Brooklyn Journal of International Law

First Page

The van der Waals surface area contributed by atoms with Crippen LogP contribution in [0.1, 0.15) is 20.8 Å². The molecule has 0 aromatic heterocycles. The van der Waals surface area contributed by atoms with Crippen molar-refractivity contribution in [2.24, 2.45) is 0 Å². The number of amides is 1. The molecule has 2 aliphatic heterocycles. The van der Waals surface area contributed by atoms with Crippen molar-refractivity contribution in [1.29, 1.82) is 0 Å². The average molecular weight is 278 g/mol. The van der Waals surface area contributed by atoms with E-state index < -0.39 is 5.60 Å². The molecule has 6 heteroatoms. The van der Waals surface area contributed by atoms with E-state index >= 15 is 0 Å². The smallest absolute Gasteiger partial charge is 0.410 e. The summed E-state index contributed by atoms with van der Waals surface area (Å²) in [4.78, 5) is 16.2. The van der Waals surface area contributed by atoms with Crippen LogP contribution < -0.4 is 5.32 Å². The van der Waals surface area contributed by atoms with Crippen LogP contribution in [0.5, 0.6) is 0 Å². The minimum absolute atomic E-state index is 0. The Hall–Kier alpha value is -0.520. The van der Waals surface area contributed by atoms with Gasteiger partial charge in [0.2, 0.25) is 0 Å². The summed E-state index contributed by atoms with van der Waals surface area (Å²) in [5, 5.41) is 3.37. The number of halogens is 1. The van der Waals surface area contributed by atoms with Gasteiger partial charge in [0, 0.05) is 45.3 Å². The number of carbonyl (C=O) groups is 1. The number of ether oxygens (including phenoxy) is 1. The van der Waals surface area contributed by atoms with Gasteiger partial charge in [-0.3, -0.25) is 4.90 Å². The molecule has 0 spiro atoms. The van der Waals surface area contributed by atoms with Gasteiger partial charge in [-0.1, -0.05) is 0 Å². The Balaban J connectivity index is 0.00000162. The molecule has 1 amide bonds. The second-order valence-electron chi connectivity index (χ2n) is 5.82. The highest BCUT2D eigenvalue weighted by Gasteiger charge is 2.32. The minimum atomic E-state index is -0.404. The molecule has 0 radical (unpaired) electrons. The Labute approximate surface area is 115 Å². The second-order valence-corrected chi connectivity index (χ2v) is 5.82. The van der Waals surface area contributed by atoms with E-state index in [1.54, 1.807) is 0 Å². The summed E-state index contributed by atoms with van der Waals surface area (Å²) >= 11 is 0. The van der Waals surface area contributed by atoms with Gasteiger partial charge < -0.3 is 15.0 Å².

The United States-Mexico-Canada Agreement (USMCA) includes a novel feature in the agreement’s dispute settlement provisions: the Rapid Response Labor Mechanism (RRM). The stated purpose of the RRM is to ensure the remediation of a denial of collective bargaining rights for workers in certain covered facilities. Its novelty is that it does not follow the typical labor claims processes as found in previous trade agreements, nor is it structured like traditional state-to-state dispute settlement. Primarily, it provides a means to take swift action against a facility when the complainant deems that a denial of specific labor rights is taking place. Essentially, it is an expedited process that targets sanctions at specific facilities instead of the government. While the USMCA was negotiated under the President Donald J. Trump administration, it has become a key feature of the Biden administration’s “worker-centric trade policy.” The results, however, are mixed, and raise serious questions about its implementation and the mechanism’s impact on Mexico’s labor reforms. This Article examines the design and motivation for the RRM, as well as how it has been used to date. The evidence reveals that any claims of the mechanism’s success are premature and, consequently, misleading—with long-standing implications for future U.S. trade deals.